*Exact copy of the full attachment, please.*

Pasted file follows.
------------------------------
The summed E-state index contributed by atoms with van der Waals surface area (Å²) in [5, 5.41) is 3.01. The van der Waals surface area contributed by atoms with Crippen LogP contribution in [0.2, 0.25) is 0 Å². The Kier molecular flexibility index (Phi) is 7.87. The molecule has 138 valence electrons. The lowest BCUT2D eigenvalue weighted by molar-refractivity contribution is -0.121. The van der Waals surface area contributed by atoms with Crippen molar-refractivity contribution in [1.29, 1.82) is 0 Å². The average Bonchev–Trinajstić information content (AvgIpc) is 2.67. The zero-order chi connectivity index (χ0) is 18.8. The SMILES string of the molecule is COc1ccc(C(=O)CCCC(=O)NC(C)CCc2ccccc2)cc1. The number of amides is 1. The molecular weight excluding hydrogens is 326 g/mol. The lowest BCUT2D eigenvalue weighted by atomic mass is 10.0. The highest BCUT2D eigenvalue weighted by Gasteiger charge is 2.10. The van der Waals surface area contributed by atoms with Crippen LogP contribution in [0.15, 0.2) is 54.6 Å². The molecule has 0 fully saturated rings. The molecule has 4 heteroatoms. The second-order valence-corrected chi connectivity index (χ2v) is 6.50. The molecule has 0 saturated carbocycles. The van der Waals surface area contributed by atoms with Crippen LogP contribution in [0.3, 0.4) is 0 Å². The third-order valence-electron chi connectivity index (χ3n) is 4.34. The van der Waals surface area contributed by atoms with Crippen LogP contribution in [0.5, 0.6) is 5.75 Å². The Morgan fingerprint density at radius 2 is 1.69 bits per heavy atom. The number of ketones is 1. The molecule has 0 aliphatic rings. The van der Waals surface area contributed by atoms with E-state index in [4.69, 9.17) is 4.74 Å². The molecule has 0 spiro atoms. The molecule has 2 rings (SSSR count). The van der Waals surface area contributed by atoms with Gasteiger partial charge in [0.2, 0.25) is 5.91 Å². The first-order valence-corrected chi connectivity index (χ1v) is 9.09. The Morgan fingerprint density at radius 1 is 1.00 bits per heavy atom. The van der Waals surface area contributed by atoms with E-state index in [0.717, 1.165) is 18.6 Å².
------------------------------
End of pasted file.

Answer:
The summed E-state index contributed by atoms with van der Waals surface area (Å²) in [5, 5.41) is 3.01. The van der Waals surface area contributed by atoms with Crippen LogP contribution in [0.2, 0.25) is 0 Å². The Kier molecular flexibility index (Phi) is 7.87. The molecule has 138 valence electrons. The lowest BCUT2D eigenvalue weighted by molar-refractivity contribution is -0.121. The van der Waals surface area contributed by atoms with Crippen molar-refractivity contribution in [1.29, 1.82) is 0 Å². The average Bonchev–Trinajstić information content (AvgIpc) is 2.67. The zero-order chi connectivity index (χ0) is 18.8. The SMILES string of the molecule is COc1ccc(C(=O)CCCC(=O)NC(C)CCc2ccccc2)cc1. The number of amides is 1. The molecular weight excluding hydrogens is 326 g/mol. The lowest BCUT2D eigenvalue weighted by atomic mass is 10.0. The highest BCUT2D eigenvalue weighted by Gasteiger charge is 2.10. The van der Waals surface area contributed by atoms with Crippen LogP contribution in [0.15, 0.2) is 54.6 Å². The molecule has 0 fully saturated rings. The molecule has 4 heteroatoms. The second-order valence-corrected chi connectivity index (χ2v) is 6.50. The molecule has 0 saturated carbocycles. The van der Waals surface area contributed by atoms with Crippen LogP contribution in [0.3, 0.4) is 0 Å². The third-order valence-electron chi connectivity index (χ3n) is 4.34. The van der Waals surface area contributed by atoms with Crippen LogP contribution in [0.5, 0.6) is 5.75 Å². The Morgan fingerprint density at radius 2 is 1.69 bits per heavy atom. The number of ketones is 1. The molecule has 0 aliphatic rings. The van der Waals surface area contributed by atoms with E-state index in [4.69, 9.17) is 4.74 Å². The molecule has 0 spiro atoms. The molecule has 2 rings (SSSR count). The van der Waals surface area contributed by atoms with Gasteiger partial charge in [0.2, 0.25) is 5.91 Å². The first-order valence-corrected chi connectivity index (χ1v) is 9.09. The Morgan fingerprint density at radius 1 is 1.00 bits per heavy atom. The van der Waals surface area contributed by atoms with E-state index in [0.717, 1.165) is 18.6 Å².